ATC SCM7 v.3 loudspeaker Measurements

Sidebar 3: Measurements

John Marks sent me the review pair of this elegant British, sealed-box minimonitor to run through my loudspeaker test regime. I used DRA Labs' MLSSA system and a calibrated DPA 4006 microphone to measure the ATC's frequency response in the farfield (I measured serial no.1002), and an Earthworks QTC-40 for the nearfield responses. All measurements were taken without the grille.

As expected from its diminutive size, the SCM7 v.3 is not very sensitive; my estimate of its voltage sensitivity came in at 82dB(B)/2.83V/m, which is 2dB below the specified 84dB. The speaker's electrical impedance, specified as 8 ohms, is shown as the solid trace in fig.1. The sole peak in the bass, reaching 48 ohms at 57Hz, indicates that that is the tuning frequency of the woofer in the sealed enclosure, which in turn implies only modest low-frequency extension. The impedance averages 6 ohms in the midrange and low treble, with a minimum value of 5.25 ohms at 1100Hz. Though the electrical phase angle (fig.1, dotted trace) reaches –61° at 73Hz, the impedance magnitude is high at that frequency; the ATC won't present any drive difficulty to the partnering amplifier.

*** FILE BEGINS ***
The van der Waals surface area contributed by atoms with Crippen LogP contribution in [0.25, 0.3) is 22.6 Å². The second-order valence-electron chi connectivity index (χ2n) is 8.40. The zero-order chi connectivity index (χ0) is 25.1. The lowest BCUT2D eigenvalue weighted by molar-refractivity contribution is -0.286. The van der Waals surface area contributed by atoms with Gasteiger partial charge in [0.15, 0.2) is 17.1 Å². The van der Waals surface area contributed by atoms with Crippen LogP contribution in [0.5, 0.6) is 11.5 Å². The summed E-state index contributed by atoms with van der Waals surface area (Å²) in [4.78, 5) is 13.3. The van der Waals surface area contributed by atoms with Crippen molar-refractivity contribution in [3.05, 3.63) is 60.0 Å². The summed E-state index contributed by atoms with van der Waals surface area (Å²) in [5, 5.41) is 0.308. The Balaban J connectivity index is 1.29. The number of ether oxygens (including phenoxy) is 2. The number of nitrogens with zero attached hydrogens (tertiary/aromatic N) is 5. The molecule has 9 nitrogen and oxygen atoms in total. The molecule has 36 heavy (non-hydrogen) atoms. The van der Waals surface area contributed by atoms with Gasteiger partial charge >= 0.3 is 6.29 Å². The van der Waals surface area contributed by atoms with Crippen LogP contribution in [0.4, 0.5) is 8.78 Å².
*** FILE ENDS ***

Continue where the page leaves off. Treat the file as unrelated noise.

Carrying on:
214ASCM7fig1.jpg

Fig.1 ATC SCM7 v.3, electrical impedance (solid) and phase (dashed) (2 ohms/vertical div.).

There is a discontinuity at 600Hz in the impedance traces that, all things being equal, would suggest the presence of some kind of enclosure resonance at that frequency. However, when I investigated the vibrational behavior of the cabinet walls with a simple plastic-tape accelerometer, I found nothing untoward at 600Hz. I did find a strong mode at 715Hz on the sidewalls (fig.2), as well as three slightly less intense resonances centered on 410Hz. The 410Hz mode was also present on the ATC's top panel, but at a much lower amplitude (not shown). Given the relatively high frequency of this cabinet behavior and the small radiating areas of the affected panels, I doubt they will result in any coloration.